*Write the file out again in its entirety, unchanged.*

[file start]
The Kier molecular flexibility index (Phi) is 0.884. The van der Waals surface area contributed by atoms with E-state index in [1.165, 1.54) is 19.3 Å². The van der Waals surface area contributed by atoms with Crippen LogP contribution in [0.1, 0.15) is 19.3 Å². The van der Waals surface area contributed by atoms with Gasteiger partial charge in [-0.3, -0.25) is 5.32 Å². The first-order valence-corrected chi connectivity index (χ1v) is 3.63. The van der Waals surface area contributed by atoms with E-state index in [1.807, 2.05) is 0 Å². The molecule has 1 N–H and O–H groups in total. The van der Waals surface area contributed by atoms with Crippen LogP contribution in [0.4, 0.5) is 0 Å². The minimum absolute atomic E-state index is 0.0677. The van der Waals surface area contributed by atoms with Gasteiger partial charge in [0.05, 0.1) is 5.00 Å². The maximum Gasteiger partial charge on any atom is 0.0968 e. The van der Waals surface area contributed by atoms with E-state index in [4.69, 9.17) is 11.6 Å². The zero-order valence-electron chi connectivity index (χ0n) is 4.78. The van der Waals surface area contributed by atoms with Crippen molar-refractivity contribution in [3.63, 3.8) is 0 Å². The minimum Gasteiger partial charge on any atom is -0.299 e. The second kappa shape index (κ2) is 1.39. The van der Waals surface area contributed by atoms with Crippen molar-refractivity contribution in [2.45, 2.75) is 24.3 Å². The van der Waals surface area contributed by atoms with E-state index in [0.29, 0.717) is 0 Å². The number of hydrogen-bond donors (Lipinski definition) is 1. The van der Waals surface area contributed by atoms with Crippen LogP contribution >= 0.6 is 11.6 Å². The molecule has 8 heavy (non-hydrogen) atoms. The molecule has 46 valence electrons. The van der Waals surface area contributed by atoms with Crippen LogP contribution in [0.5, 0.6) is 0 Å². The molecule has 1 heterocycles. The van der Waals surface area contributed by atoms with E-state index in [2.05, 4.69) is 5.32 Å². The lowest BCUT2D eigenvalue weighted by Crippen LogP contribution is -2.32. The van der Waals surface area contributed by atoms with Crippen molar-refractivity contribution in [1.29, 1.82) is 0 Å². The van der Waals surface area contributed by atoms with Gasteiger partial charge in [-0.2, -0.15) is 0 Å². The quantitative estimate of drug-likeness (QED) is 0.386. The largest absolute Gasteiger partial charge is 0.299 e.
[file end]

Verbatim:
The Kier molecular flexibility index (Phi) is 0.884. The van der Waals surface area contributed by atoms with E-state index in [1.165, 1.54) is 19.3 Å². The van der Waals surface area contributed by atoms with Crippen LogP contribution in [0.1, 0.15) is 19.3 Å². The van der Waals surface area contributed by atoms with Gasteiger partial charge in [-0.3, -0.25) is 5.32 Å². The first-order valence-corrected chi connectivity index (χ1v) is 3.63. The van der Waals surface area contributed by atoms with E-state index in [1.807, 2.05) is 0 Å². The molecule has 1 N–H and O–H groups in total. The van der Waals surface area contributed by atoms with Crippen LogP contribution in [0.4, 0.5) is 0 Å². The minimum absolute atomic E-state index is 0.0677. The van der Waals surface area contributed by atoms with Gasteiger partial charge in [0.05, 0.1) is 5.00 Å². The maximum Gasteiger partial charge on any atom is 0.0968 e. The van der Waals surface area contributed by atoms with E-state index in [4.69, 9.17) is 11.6 Å². The zero-order valence-electron chi connectivity index (χ0n) is 4.78. The van der Waals surface area contributed by atoms with Crippen molar-refractivity contribution in [3.63, 3.8) is 0 Å². The minimum Gasteiger partial charge on any atom is -0.299 e. The second kappa shape index (κ2) is 1.39. The van der Waals surface area contributed by atoms with Crippen molar-refractivity contribution in [2.45, 2.75) is 24.3 Å². The van der Waals surface area contributed by atoms with E-state index in [0.29, 0.717) is 0 Å². The number of hydrogen-bond donors (Lipinski definition) is 1. The van der Waals surface area contributed by atoms with Crippen LogP contribution >= 0.6 is 11.6 Å². The molecule has 8 heavy (non-hydrogen) atoms. The molecule has 46 valence electrons. The van der Waals surface area contributed by atoms with Crippen LogP contribution in [0.5, 0.6) is 0 Å². The molecule has 1 heterocycles. The van der Waals surface area contributed by atoms with E-state index in [2.05, 4.69) is 5.32 Å². The lowest BCUT2D eigenvalue weighted by Crippen LogP contribution is -2.32. The van der Waals surface area contributed by atoms with Crippen molar-refractivity contribution in [1.29, 1.82) is 0 Å². The van der Waals surface area contributed by atoms with Gasteiger partial charge in [-0.2, -0.15) is 0 Å². The quantitative estimate of drug-likeness (QED) is 0.386. The largest absolute Gasteiger partial charge is 0.299 e.